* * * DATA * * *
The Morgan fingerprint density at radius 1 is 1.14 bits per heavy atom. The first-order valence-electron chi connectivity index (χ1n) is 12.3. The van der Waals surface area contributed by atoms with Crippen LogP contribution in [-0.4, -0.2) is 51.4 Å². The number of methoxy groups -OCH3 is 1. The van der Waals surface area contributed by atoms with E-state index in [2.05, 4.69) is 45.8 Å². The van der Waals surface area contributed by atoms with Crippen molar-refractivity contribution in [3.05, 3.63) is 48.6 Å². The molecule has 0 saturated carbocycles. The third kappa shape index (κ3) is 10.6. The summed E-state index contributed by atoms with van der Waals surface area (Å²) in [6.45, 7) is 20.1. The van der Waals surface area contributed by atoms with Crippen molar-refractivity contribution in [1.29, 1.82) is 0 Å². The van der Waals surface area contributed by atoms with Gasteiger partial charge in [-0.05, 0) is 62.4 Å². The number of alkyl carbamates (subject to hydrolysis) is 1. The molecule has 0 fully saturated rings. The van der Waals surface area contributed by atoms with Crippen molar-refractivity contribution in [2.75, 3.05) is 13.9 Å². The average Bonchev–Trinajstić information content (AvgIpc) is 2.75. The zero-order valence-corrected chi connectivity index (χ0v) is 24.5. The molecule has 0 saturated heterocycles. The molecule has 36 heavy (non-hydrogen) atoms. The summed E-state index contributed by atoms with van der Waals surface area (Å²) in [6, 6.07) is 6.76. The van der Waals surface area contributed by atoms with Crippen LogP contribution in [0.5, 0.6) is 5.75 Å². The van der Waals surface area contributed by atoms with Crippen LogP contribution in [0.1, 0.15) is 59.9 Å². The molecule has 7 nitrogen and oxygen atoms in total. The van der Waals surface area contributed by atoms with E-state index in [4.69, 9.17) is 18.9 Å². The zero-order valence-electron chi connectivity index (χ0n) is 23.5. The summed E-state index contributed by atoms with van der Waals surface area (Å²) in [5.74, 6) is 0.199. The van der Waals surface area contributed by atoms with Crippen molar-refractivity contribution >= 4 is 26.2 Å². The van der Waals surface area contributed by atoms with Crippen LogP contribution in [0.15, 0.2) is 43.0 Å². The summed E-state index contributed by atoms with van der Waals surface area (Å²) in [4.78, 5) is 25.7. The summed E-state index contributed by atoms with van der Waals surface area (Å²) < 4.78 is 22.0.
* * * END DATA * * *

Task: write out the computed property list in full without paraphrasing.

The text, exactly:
The Morgan fingerprint density at radius 1 is 1.14 bits per heavy atom. The first-order valence-electron chi connectivity index (χ1n) is 12.3. The van der Waals surface area contributed by atoms with Crippen LogP contribution in [-0.4, -0.2) is 51.4 Å². The number of methoxy groups -OCH3 is 1. The van der Waals surface area contributed by atoms with E-state index in [2.05, 4.69) is 45.8 Å². The van der Waals surface area contributed by atoms with Crippen molar-refractivity contribution in [3.05, 3.63) is 48.6 Å². The molecule has 0 saturated carbocycles. The third kappa shape index (κ3) is 10.6. The summed E-state index contributed by atoms with van der Waals surface area (Å²) in [6.45, 7) is 20.1. The van der Waals surface area contributed by atoms with Crippen molar-refractivity contribution in [1.29, 1.82) is 0 Å². The van der Waals surface area contributed by atoms with Gasteiger partial charge in [-0.05, 0) is 62.4 Å². The number of alkyl carbamates (subject to hydrolysis) is 1. The molecule has 0 fully saturated rings. The van der Waals surface area contributed by atoms with Crippen molar-refractivity contribution in [2.75, 3.05) is 13.9 Å². The average Bonchev–Trinajstić information content (AvgIpc) is 2.75. The zero-order valence-corrected chi connectivity index (χ0v) is 24.5. The molecule has 0 saturated heterocycles. The molecule has 36 heavy (non-hydrogen) atoms. The summed E-state index contributed by atoms with van der Waals surface area (Å²) in [6, 6.07) is 6.76. The van der Waals surface area contributed by atoms with Crippen LogP contribution in [0.5, 0.6) is 5.75 Å². The van der Waals surface area contributed by atoms with Crippen LogP contribution in [0.1, 0.15) is 59.9 Å². The molecule has 7 nitrogen and oxygen atoms in total. The van der Waals surface area contributed by atoms with E-state index in [4.69, 9.17) is 18.9 Å². The zero-order valence-electron chi connectivity index (χ0n) is 23.5. The summed E-state index contributed by atoms with van der Waals surface area (Å²) in [5.74, 6) is 0.199. The van der Waals surface area contributed by atoms with Crippen molar-refractivity contribution >= 4 is 26.2 Å². The van der Waals surface area contributed by atoms with Crippen LogP contribution in [0.15, 0.2) is 43.0 Å². The summed E-state index contributed by atoms with van der Waals surface area (Å²) in [4.78, 5) is 25.7. The summed E-state index contributed by atoms with van der Waals surface area (Å²) < 4.78 is 22.0.